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William Mapother

William: "I like the Japanese
psychological horror".

Conducted by Phil Davies Brown
November 04th, 2004

As if managing to see The Grudge a week before it's release wasn't good enough, I also had the pleasure of chatting to actor William Mapother about his role in the film.

William plays Matthew, a businessman who gets caught up in the terrifying goings on at a cursed house in Japan.

Read on to see how William coped during his time in Japan filming the scariest movie of the year!

As an actor who has appeared in many recent box-office hits, and big budget blockbusters, what attracted you to star in a modestly budgeted remake of a Japanese horror film?
As always, the director, the script, and the character. The budget, frankly, is irrelevant. I’ve become best-known for my role in In the Bedroom, which was made for much less than The Grudge.

Stephen Susco did a great job adapting Ju-On for American audiences while maintaining the spirit of the film, which wasn’t easy.

Had you seen Ju:on before you got the script?
No, I received the script for the remake, and then I watched the original.

Are you a fan of the genre and if so, what are some of your favourite horror movies?
Yes, I’m a big fan and love being scared. Some of my favorites are The Shining, The Exorcist, The Ring, and old James Whale films.

What are your thoughts on American horror vs. Japanese horror?
I’m not a big fan of gory films, so I like the Japanese psychological horror, and I also prefer the lack of morality in Japanese horror, in which even the innocent become victims. Finally, Japanese horror doesn’t offer as much clarity and explanation as American horror, and I find that ambiguity scarier.

William: "Actors in Japan are treated as simply another member of the crew".

Was it your first time in Japan?
Yes, unfortunately. I’d wanted to visit for a long time. I didn’t get a chance to get outside Tokyo, but I really liked it.

Was it truly a big culture shock?
I’ve traveled a good bit for work and fun, so I’m familiar with foreign cultures, but the difference in language and mores did require some adjustment.

How easy did you find communicating with Takashi Shimizu who has limited English?
Much easier than you’d imagine. We had a fantastic interpreter, and Shimizu-san is clear, direct, and brief in his direction. It also focused my communication with him, helping to curb any tendency I might have had to run off at the mouth with questions...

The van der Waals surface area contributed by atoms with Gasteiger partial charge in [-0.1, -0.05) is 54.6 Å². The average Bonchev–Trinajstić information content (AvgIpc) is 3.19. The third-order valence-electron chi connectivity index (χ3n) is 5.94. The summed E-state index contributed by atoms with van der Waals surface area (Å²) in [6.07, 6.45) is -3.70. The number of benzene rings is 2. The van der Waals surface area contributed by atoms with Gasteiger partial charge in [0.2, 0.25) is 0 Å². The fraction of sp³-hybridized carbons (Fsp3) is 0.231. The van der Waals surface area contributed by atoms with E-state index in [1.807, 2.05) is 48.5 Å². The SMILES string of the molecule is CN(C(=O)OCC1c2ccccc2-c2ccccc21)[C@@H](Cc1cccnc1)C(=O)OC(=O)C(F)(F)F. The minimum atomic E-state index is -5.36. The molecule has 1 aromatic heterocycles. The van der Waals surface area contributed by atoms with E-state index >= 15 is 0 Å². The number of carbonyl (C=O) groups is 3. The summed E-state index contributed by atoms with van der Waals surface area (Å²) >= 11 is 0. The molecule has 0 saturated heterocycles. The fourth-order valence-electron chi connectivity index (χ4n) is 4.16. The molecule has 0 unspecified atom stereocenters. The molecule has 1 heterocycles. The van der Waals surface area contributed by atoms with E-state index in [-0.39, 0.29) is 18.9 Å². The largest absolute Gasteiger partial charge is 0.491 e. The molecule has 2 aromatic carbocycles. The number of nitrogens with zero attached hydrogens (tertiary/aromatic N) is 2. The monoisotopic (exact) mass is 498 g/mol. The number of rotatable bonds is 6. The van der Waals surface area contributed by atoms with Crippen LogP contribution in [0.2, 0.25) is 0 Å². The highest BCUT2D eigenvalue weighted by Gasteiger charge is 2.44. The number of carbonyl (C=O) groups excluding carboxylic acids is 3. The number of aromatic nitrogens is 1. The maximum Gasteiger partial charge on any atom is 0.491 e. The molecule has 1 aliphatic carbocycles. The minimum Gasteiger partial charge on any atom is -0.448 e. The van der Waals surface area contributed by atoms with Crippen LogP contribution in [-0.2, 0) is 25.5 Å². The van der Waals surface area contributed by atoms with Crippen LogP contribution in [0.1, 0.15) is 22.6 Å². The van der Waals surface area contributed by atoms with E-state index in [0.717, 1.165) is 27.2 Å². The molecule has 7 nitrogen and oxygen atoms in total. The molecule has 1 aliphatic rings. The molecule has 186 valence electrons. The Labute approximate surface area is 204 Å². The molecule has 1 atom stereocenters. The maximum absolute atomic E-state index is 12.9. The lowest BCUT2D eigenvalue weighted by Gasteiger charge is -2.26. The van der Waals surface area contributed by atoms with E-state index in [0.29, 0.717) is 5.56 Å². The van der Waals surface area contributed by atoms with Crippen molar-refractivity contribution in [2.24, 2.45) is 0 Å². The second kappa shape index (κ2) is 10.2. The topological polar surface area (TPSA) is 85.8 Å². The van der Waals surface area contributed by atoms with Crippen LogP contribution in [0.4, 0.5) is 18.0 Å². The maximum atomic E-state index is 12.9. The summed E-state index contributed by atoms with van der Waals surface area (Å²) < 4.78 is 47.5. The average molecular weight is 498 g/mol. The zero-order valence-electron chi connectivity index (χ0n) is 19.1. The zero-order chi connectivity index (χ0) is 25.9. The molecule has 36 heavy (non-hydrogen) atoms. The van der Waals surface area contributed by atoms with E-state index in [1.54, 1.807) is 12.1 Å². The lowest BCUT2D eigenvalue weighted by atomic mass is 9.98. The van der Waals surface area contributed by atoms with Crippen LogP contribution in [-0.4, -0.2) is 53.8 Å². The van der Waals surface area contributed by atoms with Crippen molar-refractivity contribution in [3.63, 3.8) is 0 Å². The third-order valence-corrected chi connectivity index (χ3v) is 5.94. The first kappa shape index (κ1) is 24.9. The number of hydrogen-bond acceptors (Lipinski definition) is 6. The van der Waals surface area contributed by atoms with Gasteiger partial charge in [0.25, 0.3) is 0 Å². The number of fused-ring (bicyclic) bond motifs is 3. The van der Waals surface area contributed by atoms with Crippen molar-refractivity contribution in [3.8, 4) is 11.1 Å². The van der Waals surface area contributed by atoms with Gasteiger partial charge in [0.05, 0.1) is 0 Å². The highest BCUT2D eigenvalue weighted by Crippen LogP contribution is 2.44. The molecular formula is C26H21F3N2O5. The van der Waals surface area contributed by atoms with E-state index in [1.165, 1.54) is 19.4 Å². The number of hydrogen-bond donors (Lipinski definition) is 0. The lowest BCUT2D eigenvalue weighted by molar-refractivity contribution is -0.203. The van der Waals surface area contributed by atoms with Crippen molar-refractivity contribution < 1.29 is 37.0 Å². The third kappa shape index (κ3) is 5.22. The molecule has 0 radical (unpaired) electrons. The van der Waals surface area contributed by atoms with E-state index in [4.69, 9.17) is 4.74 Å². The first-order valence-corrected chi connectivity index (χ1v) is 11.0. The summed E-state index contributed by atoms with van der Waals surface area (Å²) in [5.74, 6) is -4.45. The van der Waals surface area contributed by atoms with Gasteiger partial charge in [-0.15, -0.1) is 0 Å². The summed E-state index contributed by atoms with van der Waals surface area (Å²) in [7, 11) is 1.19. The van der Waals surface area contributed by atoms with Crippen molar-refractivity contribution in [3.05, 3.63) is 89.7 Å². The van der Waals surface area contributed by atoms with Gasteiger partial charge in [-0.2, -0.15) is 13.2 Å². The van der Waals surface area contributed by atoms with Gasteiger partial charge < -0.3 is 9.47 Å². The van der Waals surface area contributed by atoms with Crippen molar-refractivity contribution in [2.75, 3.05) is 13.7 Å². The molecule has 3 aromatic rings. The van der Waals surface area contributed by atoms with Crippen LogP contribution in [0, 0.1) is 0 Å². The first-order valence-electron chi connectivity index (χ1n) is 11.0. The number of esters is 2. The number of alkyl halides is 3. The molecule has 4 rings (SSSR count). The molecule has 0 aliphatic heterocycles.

Did you find that the filmmaking process in Japan was radically different to that of the US?
Actors in Japan are treated as simply another member of the crew. While we’d rehearse or block the next scene, grips and electricians were working around us laying cables, etc. It created a collegial atmosphere.

How did you enjoy working with Clea and KaDee?
We had a ball together, and our natural dynamics suited the casting. KaDee and I immediately began teasing one another as brother and sister, while Clea and I had a more quiet, relaxed relationship. They’re both very warm and professional.

You didn’t have any scenes with Sarah, but did you get to meet her and if so, what was she like?
We all spent time together away from shooting and would often go out as a group. Sarah is very funny. She enjoyed being our tour guide, as she’d quickly surveyed the neighborhood and picked up a number of phrases. She organized a number of outings.

Were you pleased with the finished film?

William: "I enjoy the specificity of purpose".

Are you surprised that the film did as well at the box-office this weekend as it did?
I think we all were. It just finished the second weekend #1 as well. It was a combination of smart marketing by Sam Raimi and Sony, as well as Sarah’s fan base, good timing, and a good movie.

Would you like to do another horror movie?
I’d love to. I enjoy the specificity of purpose. Horrors are like comedies that way, in that they’re both after a very specific reaction, a fright or a laugh. As a result, everything in the film has to work just so to achieve that goal, including the performances. It was a welcome change from the more varied measures of success for a drama.

What projects will you be working on next?
I’m in a movie called ‘Lords of Dogtown’, about the birth of the modern skateboard culture in Venice, California in 1975, which is due out next summer. Otherwise, like most actors I’m waiting to hear back about several things.

"Thank you ever so much for taking part in this interview William.
And we wish you the very best of luck in the future."

The Grudge is released nationwide in the UK on the 5th November,
and is currently on general release in the US. You can read a review here.

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